Courtemanche, on the other hand, was feeling alive and healthy after receiving the kidney.
“After the surgery, the recipient feels like a million bucks. Once the kidney kicks in, it’s like night and day. You felt bad for so long, and now everything changes. I’m feeling fantastic. You don’t realize how much the dialysis takes a toll on the body,” said Courtemanche.
Because of the donation, Hobin and Courtemanche can now enjoy their families, as well as a grandson named Cody, who was born four days after the surgery.
“Our mutual bonus daughter gave birth to a son named Cody – we share a grandson together,” said Hobin.
Hobin expressed his appreciation to the Block Island community for its warmth and support when he returned from surgery. He was especially grateful for the support he received from members of the Block Island Health Services staff, the faith communities and from many friends including Barbara MacDougall and Ed and Wendy Northup.
“I’ve been here for five years, but I felt a sense of coming home to Block Island. Being able to see everyone, there’s a sense of seeing and being seen. A sense of loving and being loved. It was good to be back,” said Hobin.
Speed forward to the present day, and Hobin and Courtemanche are enjoying life post-surgery. Hobin even stated he was looking forward to “walking with [Courtemanche] six feet apart” as a follow up.
“It’s nice to be on the other side of it. Life and love, and letting go and trusting that it works out. It’s been good with Doug. My heart goes out to those [dealing with disability and loss]. We all deal with death, disease and disability, and it’s an awareness that I didn’t know, an awareness that we can give a language to,” said Hobin.
Hobin and Courtemanche also expressed mutual gratefulness to the nurses and doctors who were by their sides all the way through the donor process.
“The care of the nurses — they treated me like I was their uncle or dad. They gave me the dignity and care that we all want and deserve. They’re the heroes in many ways,” said Hobin.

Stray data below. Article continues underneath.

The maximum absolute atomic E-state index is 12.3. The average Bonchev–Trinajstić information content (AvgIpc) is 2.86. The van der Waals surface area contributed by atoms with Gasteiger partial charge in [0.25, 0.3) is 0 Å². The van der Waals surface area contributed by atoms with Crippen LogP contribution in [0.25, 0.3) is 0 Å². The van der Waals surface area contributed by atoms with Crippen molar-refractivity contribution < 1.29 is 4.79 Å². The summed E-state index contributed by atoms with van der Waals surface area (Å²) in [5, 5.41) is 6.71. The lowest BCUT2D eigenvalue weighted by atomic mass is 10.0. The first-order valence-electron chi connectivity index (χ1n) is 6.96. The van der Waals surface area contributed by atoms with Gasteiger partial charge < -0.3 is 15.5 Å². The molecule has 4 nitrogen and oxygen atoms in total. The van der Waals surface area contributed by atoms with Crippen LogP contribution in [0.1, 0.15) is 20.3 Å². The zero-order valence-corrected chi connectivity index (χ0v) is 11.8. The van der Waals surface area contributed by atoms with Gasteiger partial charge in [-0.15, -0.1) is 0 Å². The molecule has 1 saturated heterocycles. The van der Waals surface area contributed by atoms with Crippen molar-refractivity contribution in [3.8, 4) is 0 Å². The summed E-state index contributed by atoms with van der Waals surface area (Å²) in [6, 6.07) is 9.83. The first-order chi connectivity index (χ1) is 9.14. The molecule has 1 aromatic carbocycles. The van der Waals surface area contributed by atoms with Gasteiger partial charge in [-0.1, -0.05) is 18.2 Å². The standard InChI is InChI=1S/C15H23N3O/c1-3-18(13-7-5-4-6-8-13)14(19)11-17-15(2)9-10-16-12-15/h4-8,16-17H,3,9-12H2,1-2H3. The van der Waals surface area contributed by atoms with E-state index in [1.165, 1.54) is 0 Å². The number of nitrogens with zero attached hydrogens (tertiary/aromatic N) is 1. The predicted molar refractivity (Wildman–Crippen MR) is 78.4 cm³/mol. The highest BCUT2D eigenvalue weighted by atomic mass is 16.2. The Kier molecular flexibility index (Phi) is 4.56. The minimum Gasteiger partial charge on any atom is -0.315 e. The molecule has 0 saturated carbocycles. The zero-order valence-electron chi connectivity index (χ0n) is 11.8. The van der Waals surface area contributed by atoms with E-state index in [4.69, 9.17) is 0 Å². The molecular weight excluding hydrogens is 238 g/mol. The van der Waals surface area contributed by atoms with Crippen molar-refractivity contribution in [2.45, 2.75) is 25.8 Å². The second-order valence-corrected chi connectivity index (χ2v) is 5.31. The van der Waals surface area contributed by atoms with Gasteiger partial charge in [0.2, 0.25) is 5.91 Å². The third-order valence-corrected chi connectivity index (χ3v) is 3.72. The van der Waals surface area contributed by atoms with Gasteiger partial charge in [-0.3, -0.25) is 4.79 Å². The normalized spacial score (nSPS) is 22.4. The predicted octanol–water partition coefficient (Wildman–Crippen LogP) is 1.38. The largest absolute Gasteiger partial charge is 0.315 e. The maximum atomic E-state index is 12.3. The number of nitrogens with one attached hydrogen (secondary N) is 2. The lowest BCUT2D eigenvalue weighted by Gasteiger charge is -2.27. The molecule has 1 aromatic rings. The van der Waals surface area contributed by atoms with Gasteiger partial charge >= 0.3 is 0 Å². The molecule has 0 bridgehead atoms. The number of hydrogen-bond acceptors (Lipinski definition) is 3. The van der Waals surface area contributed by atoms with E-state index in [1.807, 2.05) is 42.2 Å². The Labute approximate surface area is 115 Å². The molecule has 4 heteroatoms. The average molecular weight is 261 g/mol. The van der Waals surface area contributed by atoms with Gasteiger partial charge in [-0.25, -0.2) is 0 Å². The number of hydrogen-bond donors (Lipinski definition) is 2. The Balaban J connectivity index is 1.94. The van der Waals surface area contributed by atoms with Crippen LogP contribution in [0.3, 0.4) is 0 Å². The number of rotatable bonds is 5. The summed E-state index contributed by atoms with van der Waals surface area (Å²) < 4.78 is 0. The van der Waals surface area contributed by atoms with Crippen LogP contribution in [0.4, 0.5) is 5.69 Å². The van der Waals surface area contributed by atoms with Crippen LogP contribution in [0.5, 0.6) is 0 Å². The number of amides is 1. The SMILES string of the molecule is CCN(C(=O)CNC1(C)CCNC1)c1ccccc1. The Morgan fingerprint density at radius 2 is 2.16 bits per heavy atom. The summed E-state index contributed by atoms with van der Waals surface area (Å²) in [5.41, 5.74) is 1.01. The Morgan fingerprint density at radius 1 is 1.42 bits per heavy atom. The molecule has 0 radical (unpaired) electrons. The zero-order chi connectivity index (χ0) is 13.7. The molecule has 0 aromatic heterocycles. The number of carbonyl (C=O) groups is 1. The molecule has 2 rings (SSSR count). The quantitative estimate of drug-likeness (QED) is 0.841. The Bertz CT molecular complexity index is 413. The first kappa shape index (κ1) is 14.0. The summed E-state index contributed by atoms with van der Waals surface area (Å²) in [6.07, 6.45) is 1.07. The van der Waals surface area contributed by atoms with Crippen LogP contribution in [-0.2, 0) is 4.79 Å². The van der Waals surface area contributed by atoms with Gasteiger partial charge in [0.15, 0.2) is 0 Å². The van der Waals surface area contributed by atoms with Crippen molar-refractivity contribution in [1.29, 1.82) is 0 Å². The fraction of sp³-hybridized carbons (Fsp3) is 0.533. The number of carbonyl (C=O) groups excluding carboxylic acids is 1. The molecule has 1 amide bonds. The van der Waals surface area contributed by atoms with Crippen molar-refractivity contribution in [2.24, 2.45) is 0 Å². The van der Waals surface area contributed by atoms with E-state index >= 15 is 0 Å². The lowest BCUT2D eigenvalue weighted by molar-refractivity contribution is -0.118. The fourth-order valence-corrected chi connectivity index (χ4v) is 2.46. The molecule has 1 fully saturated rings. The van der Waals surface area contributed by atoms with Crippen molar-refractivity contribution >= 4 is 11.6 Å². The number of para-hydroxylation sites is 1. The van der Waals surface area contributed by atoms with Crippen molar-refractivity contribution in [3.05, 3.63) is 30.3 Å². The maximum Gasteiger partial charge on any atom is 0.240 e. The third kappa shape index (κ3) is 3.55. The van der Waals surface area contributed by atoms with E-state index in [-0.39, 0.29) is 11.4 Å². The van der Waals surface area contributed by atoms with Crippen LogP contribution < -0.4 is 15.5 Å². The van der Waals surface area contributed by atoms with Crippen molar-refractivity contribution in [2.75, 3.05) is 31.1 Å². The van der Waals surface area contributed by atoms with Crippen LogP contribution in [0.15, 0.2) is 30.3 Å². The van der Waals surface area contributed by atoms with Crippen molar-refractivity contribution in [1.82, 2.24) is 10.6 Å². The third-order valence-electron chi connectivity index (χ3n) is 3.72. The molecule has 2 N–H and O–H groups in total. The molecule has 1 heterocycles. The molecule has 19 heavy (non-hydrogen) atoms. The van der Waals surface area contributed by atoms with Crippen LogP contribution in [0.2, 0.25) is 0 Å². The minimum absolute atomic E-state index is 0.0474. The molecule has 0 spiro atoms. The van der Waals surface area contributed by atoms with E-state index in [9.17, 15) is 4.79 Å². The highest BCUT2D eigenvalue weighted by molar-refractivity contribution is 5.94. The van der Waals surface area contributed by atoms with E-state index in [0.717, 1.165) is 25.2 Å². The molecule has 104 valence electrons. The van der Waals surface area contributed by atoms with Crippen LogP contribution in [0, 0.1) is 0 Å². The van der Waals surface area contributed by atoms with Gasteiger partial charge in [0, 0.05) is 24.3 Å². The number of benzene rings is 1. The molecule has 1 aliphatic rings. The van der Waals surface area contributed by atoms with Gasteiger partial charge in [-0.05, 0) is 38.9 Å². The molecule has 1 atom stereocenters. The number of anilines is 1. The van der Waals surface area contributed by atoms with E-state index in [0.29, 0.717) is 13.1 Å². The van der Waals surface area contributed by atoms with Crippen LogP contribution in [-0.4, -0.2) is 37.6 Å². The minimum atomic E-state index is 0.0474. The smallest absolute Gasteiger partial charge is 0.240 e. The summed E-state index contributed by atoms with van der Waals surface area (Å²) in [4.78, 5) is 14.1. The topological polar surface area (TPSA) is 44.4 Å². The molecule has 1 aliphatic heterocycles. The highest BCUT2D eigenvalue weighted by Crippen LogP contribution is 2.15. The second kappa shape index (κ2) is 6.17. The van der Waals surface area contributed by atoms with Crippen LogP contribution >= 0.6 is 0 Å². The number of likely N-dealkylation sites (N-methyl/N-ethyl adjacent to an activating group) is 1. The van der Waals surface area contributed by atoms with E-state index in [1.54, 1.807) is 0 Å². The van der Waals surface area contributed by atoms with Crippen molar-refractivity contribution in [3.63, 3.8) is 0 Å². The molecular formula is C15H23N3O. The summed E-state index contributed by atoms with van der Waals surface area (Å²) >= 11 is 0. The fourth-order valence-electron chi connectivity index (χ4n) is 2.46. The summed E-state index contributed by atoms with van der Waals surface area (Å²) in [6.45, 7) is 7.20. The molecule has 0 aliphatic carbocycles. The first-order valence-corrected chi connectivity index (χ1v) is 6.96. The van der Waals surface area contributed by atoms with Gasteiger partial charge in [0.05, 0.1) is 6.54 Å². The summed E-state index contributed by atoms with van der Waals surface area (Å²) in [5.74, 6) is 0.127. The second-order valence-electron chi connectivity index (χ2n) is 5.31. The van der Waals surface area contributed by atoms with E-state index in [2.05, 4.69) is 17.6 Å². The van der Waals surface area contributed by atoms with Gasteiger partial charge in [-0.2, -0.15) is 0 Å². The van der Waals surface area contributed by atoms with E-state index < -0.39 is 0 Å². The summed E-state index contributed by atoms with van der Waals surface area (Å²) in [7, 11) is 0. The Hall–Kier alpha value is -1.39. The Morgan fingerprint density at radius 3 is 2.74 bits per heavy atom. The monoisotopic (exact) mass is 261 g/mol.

“They are phenomenal, all the work that they do,” added Courtemanche.
While Hobin and Courtemanche’s story is a miracle story because of the perfect match, there are many patients in the world who are waiting for an organ donation.
Director of the Transplant Program at Rhode Island Hospital, Dr. Paul Morrissey, spoke with The Times, and said that kidney donations were usually exclusively made by family members, but that they were now expanding to outside the family.
“Family members were the exclusive donors for people in need, and now it’s more common for a friend or associate, or even a stranger to donate to somebody — all are considered acceptable. Most donors originate in knowing someone who is in need. There is a smaller group of donors that are generally interested [in donating to] not a specific individual,” said Morrissey.
Hobin addressed the benefits of helping out an individual who may need an organ donation.
“The real heroes are the people that need the kidneys. A lot of people need them. Doug is the courageous one to have to wait for the kidney… I was surprised at how many stories I had heard. Everybody knows somebody that has been affected,” said Hobin.
“When I went in, I was asked why I wanted to do this. I didn’t feel any fear – I felt it was the right thing to do if I was a match. I just knew a relative, a person I know, but not a blood relative, needed a kidney. That seemed like the right thing to do to help both of us enhance our lives,” said Hobin.
To learn more about the living donor transplant program at Rhode Island Hospital:
Donor guide: https://www.lifespan.org/ centers-services/transplant-center/donorguide
Anyone interested in becoming a donor or have any questions regarding the transplant program, please call (401) 444-8562 or 1-888-444-0102, or fill out the donor evaluation questionnaire at www.lifespan. org/donor-evaluation-questionnaire